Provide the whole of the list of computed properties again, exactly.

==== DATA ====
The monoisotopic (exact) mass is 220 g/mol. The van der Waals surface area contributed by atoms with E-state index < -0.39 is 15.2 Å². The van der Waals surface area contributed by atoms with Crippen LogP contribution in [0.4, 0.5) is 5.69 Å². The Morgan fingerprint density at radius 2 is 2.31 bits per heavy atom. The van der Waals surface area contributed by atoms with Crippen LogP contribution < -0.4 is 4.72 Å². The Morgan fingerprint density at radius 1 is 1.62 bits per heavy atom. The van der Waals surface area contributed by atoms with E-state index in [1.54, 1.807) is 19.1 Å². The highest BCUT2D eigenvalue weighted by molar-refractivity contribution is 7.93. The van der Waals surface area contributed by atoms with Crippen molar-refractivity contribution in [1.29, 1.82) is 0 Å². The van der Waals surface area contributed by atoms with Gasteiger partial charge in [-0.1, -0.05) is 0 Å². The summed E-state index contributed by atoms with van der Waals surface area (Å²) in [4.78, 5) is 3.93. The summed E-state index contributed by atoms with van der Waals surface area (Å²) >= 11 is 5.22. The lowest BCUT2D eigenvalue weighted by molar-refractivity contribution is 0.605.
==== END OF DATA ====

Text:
The monoisotopic (exact) mass is 220 g/mol. The van der Waals surface area contributed by atoms with E-state index < -0.39 is 15.2 Å². The van der Waals surface area contributed by atoms with Crippen LogP contribution in [0.4, 0.5) is 5.69 Å². The Morgan fingerprint density at radius 2 is 2.31 bits per heavy atom. The van der Waals surface area contributed by atoms with Crippen LogP contribution < -0.4 is 4.72 Å². The Morgan fingerprint density at radius 1 is 1.62 bits per heavy atom. The van der Waals surface area contributed by atoms with E-state index in [1.54, 1.807) is 19.1 Å². The highest BCUT2D eigenvalue weighted by molar-refractivity contribution is 7.93. The van der Waals surface area contributed by atoms with Crippen molar-refractivity contribution in [1.29, 1.82) is 0 Å². The van der Waals surface area contributed by atoms with Gasteiger partial charge in [-0.1, -0.05) is 0 Å². The summed E-state index contributed by atoms with van der Waals surface area (Å²) in [4.78, 5) is 3.93. The summed E-state index contributed by atoms with van der Waals surface area (Å²) >= 11 is 5.22. The lowest BCUT2D eigenvalue weighted by molar-refractivity contribution is 0.605.